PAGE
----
I am writing from Jamaica and I am apart of a radical, newly formed group that deals with Teen girls from marginalized communities by trying to empower them. In your introduction, you stated that the first round was for UK based entities only… can you please explain the process that would apply for me, seeing that I am a Jamaican organization?

    Thanks

  4. November 20, 2012 9:18 pm

    We are a group of people who are helping those struggling to cope with challenge of life transition due to language barrier and cultural difference. We act as bridge between clients and mainstream service providers (activities : information, guidance, advocacy, interpretation, translation, helping fill forms etc…), no support from local authorities and all application for funding rejected because of difficulties in writing funding applications. Can someone help us write bid, press release and develop our website please??

  5. November 14, 2012 9:48 pm

    I think it is really great this fund too! However – we are a small non-governmental organization, independent, non-profit, non-charitable, 4 years of work only once received a minimum (less than 5000 euros) resources from the European Union and never received any local support. Can we apply?

  6. WNM permalink
    November 8, 2012 9:25 pm

    Some police officers are misusing their powers to falsely arrest the ethnic minority. Social services is being too harsh to ethnic minority groups and not giving them a chance or using minimal intervention in family matters as they are supposed to. They are using their descretionary decisions to oppress the ethnic minorities. I have seen black children being removed from families over small matters which could have been resolved without causing so much heartache on families. This oppression in the name of child protection must be put to an end!!!

  7. October 31, 2012 3:02 pm

    Hi Isabel,
    You are absolutely right that people need to have their basic needs met before they can be in a position to take action against the injustices they face. I also totally understand your point about us potentially only attracting middle-class activists, which would be a real failure on our part. We want to find ways to help those most affected by inequality and injustice to take action; creating the space needed to do that may well involve covering living costs etc of those who want to take action but cannot because of their personal circumstances. Unfortunately, we’re not in a position to fund care and support for many people as we’re young and small, but in the longer-term we’d love to help those groups access funding elsewhere. Most care and support work would qualify as ‘charitable’ and therefore has many more avenues to try for funding than more radical work. Self-organised groups would also qualify for this funding, although in some cases perhaps would not know how to access it.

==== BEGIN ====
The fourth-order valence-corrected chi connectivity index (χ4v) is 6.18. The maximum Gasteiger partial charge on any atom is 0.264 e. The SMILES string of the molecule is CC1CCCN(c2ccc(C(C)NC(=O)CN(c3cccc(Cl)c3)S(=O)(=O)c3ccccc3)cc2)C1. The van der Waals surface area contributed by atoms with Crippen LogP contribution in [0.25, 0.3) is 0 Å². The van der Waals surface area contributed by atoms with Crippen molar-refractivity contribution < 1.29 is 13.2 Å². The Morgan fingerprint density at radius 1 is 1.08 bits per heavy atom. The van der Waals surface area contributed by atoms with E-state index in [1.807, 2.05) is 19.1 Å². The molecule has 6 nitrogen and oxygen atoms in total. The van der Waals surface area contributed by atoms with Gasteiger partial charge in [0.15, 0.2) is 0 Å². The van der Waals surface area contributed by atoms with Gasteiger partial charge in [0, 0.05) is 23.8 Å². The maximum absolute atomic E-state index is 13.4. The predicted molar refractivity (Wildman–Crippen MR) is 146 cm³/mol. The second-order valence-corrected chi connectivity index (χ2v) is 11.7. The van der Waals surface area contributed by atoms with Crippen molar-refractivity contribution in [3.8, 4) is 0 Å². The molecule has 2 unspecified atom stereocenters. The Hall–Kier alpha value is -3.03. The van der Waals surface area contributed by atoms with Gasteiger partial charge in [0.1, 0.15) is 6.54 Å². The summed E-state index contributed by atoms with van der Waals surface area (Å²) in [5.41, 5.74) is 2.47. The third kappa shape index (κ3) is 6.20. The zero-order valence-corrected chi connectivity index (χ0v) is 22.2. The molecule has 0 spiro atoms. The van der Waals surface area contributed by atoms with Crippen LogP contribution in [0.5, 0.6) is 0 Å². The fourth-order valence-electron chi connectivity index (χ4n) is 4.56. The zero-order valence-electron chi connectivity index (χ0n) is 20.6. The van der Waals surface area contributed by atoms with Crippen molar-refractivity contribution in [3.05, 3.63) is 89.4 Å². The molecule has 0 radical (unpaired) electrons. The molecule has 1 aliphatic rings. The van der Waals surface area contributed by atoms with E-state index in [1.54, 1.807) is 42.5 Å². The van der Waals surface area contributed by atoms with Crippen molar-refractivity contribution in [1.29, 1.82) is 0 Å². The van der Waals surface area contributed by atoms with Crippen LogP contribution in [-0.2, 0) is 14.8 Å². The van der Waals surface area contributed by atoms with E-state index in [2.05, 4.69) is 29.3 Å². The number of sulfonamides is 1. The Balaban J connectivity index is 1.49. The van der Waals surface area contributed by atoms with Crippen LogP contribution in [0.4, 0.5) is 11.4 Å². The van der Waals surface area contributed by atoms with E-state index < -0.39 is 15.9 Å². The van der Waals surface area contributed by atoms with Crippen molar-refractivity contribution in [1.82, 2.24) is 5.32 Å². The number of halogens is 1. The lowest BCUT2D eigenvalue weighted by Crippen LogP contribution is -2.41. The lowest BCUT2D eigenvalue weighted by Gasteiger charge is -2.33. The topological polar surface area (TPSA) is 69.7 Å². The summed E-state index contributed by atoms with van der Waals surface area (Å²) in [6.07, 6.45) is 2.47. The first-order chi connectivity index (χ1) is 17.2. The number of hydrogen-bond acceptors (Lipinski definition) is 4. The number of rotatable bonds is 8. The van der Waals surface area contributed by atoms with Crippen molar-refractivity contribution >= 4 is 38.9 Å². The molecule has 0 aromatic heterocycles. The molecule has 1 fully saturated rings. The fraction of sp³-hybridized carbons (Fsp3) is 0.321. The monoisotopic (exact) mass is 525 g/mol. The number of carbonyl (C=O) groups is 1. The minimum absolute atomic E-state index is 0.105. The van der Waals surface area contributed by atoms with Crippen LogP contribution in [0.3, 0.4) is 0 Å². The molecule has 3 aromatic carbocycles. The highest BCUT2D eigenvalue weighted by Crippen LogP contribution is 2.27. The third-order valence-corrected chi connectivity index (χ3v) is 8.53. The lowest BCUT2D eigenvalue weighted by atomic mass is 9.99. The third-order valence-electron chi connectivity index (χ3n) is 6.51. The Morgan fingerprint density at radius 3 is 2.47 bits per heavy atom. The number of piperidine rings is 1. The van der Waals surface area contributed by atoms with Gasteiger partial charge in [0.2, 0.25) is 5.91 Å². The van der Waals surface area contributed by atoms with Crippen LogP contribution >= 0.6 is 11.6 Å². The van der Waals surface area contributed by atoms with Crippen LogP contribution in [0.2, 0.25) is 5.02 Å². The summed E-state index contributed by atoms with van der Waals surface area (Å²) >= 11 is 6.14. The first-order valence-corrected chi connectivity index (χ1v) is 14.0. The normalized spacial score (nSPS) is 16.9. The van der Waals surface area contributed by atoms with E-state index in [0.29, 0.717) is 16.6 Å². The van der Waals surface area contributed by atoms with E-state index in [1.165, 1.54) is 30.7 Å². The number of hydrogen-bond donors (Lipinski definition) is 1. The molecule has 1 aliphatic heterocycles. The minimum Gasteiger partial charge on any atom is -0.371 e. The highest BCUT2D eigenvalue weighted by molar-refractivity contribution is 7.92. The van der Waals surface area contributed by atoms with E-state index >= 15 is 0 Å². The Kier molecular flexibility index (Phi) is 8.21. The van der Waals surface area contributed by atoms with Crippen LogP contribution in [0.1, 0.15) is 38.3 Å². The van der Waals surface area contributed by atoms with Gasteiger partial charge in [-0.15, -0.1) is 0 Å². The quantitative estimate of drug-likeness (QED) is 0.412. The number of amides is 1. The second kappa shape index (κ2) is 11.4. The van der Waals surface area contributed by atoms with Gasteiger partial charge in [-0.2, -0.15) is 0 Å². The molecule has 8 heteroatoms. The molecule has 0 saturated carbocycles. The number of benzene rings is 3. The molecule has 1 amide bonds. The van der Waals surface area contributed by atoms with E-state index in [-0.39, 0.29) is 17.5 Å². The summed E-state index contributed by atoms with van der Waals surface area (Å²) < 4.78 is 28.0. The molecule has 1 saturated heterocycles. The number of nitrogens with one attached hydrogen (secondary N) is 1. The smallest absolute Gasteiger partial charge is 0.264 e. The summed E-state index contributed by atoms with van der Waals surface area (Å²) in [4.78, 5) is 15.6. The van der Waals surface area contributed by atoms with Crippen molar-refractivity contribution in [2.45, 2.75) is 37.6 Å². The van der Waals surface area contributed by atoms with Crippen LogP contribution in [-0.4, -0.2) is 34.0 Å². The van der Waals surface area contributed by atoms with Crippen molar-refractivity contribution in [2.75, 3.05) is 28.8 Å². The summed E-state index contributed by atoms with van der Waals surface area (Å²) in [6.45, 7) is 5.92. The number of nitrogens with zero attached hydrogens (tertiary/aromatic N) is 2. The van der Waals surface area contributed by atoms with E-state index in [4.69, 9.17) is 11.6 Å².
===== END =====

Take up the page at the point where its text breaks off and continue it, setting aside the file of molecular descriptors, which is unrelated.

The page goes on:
We’re committed to making it work and appreciate it’s going to take time and persistence and different approaches. We’d really welcome your advice and involvement!

    This article explains in more detail where we’re coming from:
    http://www.campaigncentral.org.uk/opinion/funding-social-change-bottom

    Sophie

  8. Isabel permalink
    October 31, 2012 2:26 pm

    I think it is really great this fund has been set up. However – I am unclear what “my group does not primarily aim to change individuals’ lives by providing social care, support or aid to help them survive in our unjust society” means. In my experience of working with migrants and people surviving on benefits care and support is part of addressing root causes. Individuals concretely gaining from their activism is what builds actual self organised groups where the people most effected participate and direct political activity. And care and support (not simply on “radical” actions is a big part of this). I don’t think providing care and support and addressing root causes are contradictory. You might also consider that WHO provides this care and support might have some bearing on this. For instance, a group of migrant women who all have housing problems and who empowered to offer each other support and advice might be a radical group whereas a client- professional housing charity might not be (although it would still do useful work).

    I wonder if by sticking to this criteria (if I have understood it correctly) you will only gain applications from grassroots groups or organisations directed by or made up of middle class activists. Again – brilliant this fund is here – but some clarification on the point I raised above would be useful.

What do you think?

Fill in your details below or click an icon to log in:

WordPress.com Logo

You are commenting using your WordPress.com account. Log Out / Change )

Twitter picture

You are commenting using your Twitter account. Log Out / Change )

Facebook photo

You are commenting using your Facebook account. Log Out / Change )

Google+ photo

You are commenting using your Google+ account. Log Out / Change )

Connecting to %s

%d bloggers like this: